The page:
University of Texas at Austin Licenses Technology for Skin Cancer Detection

The University of Texas at Austin has licensed technology for a probe that would quickly scan skin to detect skin cancer to DermDx Inc., a company based in Fresno, Calif.

The exclusive, worldwide license is for technology from Dr. James Tunnell, an assistant professor in the Department of Biomedical Engineering.

To further develop the technology for commercial use, DermDx will sponsor research in Tunnell's laboratory and at the Massachusetts Institute of Technology, where some of the intellectual property for the device originated, said Dr. Sampath Srikanth, chief executive of DermDx.

The device could lessen the need for biopsy, an invasive surgical procedure in which tissue is cut out. Srikanth said that some studies showed that one case of cancer is found for every 40 pigmented skin biopsies performed.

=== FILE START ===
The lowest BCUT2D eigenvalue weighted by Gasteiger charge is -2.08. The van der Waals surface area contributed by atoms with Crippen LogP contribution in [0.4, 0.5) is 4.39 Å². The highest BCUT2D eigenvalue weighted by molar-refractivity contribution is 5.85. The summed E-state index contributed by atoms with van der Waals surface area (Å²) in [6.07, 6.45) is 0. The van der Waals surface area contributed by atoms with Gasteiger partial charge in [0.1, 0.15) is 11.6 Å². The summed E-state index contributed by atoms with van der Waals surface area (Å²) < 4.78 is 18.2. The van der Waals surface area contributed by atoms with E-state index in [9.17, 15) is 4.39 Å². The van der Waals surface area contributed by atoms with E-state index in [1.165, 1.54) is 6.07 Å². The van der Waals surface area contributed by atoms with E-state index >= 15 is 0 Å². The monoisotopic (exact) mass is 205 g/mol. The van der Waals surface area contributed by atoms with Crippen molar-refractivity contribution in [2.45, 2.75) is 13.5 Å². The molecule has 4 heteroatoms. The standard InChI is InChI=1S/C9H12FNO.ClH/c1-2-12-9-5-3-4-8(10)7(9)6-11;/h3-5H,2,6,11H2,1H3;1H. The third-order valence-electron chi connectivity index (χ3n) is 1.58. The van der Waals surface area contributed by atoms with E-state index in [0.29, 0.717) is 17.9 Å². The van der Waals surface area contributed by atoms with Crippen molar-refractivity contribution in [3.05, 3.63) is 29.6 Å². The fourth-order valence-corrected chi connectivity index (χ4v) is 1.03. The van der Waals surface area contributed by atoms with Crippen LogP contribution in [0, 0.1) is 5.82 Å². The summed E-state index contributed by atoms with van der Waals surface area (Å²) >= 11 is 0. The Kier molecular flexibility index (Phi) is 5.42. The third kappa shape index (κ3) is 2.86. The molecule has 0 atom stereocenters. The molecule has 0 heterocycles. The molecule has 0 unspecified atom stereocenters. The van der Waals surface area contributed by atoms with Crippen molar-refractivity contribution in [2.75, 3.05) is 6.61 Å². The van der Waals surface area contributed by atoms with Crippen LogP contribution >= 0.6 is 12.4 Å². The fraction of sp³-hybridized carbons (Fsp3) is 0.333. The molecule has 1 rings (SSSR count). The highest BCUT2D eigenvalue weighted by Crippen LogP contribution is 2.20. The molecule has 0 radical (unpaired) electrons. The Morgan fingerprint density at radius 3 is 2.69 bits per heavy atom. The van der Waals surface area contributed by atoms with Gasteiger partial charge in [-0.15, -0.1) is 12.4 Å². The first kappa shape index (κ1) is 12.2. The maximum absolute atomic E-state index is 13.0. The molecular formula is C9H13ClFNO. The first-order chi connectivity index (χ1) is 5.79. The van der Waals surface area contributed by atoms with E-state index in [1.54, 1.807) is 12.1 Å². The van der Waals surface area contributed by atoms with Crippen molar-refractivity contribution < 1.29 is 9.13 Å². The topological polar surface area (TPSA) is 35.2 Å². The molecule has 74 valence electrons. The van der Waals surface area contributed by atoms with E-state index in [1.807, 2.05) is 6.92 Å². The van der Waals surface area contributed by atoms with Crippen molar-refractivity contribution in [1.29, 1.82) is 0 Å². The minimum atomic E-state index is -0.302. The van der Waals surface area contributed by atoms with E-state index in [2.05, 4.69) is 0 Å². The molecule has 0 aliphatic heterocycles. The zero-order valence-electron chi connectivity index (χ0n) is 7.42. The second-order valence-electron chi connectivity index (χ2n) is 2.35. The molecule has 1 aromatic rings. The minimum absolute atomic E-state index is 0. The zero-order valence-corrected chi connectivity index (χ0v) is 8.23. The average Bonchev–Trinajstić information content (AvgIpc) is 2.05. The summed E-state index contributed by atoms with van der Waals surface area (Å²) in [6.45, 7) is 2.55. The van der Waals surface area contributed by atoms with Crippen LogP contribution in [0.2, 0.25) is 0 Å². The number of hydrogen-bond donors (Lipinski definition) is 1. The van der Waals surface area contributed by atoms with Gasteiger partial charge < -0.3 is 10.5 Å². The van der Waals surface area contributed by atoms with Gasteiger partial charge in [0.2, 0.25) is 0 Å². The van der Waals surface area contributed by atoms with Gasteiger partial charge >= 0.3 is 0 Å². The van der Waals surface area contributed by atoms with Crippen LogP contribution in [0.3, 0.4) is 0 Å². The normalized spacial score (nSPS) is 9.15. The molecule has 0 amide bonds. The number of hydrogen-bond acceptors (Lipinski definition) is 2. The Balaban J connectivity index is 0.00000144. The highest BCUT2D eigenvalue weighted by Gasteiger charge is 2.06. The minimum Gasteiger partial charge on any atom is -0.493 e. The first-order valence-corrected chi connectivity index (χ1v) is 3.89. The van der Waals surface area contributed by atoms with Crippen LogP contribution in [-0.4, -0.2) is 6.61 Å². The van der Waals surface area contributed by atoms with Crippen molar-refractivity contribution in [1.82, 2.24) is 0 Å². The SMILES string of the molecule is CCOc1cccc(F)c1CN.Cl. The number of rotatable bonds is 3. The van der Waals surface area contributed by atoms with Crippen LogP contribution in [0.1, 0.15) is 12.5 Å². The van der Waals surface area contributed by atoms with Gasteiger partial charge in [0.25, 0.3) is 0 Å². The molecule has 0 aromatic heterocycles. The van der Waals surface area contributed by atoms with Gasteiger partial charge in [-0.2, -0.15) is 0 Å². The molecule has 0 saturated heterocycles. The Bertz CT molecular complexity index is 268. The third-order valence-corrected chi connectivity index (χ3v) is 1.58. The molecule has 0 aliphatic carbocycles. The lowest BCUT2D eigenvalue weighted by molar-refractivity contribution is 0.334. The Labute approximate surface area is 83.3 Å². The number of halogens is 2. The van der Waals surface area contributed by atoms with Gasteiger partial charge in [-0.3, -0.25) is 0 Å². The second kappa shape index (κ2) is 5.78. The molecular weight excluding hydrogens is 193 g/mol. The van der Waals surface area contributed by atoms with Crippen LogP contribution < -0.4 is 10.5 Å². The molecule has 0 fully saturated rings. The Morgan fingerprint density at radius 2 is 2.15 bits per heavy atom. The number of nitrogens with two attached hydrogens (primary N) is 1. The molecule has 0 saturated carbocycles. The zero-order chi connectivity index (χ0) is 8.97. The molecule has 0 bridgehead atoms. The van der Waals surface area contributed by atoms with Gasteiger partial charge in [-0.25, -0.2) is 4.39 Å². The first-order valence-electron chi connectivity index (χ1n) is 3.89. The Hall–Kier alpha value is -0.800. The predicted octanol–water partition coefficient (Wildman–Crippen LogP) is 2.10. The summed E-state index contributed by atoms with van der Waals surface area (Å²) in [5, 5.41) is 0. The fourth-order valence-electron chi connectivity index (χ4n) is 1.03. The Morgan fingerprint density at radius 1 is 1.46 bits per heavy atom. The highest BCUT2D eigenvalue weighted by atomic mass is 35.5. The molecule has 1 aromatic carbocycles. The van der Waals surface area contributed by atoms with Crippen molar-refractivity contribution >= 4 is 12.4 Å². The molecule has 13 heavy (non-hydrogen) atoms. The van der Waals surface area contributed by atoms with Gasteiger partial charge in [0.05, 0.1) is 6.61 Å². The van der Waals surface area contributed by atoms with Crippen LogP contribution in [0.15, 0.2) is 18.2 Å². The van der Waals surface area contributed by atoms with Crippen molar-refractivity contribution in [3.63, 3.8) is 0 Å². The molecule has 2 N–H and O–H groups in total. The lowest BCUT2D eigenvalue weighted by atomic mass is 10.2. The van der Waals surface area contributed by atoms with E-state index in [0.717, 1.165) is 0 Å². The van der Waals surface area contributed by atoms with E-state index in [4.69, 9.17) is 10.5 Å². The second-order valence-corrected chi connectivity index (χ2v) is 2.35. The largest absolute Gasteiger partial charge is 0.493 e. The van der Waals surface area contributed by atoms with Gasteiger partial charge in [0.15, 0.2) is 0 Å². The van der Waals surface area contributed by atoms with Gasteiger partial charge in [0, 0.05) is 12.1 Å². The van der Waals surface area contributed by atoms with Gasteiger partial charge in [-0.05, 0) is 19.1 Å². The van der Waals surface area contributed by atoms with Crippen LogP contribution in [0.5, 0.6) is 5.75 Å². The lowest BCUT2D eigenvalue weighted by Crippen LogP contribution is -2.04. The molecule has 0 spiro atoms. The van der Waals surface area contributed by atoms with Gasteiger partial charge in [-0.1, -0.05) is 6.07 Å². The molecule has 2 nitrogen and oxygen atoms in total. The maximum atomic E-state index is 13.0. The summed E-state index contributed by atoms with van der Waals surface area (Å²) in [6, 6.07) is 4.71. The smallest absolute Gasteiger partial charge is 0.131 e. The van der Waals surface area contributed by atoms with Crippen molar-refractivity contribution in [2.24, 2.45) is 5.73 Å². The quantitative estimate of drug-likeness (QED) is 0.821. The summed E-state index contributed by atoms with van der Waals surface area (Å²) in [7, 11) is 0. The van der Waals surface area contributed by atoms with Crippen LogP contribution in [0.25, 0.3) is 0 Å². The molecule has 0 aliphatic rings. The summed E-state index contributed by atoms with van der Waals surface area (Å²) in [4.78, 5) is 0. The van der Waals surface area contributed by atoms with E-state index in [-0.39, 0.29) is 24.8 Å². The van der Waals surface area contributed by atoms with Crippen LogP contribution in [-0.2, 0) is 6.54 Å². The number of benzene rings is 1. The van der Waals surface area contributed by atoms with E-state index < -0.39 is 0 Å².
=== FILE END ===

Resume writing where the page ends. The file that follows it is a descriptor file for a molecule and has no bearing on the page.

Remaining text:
"Patients hate the pain, wait time and anxiety associated with biopsies and would rather not go through a surgical procedure, but they currently have no other options," Srikanth said.

Using a pen-sized probe, weak pulses of light are emitted from the tip onto the skin or tissue and then recaptured by the probe and sent back to a computer system for analysis. The light measures the cellular and molecular signatures of skin cancer without the need for a biopsy or the excision of a tissue sample.

"Within a second, it can take a measurement and tell you whether or not it's cancer," Tunnell said. "And you can move the probe around quickly to different spots of the skin."

Srikanth said the device could be on the market shortly after the development and completion of clinical trials.

Tunnell said a prototype has been tested with 80 patients at M.D. Anderson Cancer Center and the University of Texas Medical Branch (UTMB) with good results. His collaborators are Tri Nguyen, director of the Mohs Micrograph and Dermatologic Surgery Clinic at M.D. Anderson, and Jason Riechenberg, clinical director for dermatology at the UTMB.

Tunnell worked with Narasimhan Rajaram, a Ph.D. student in his lab, to develop the technology.

Early funding for developing the device has come from the Wallace H. Coulter Foundation. It made two Early Career Awards to Tunnell totaling $500,000.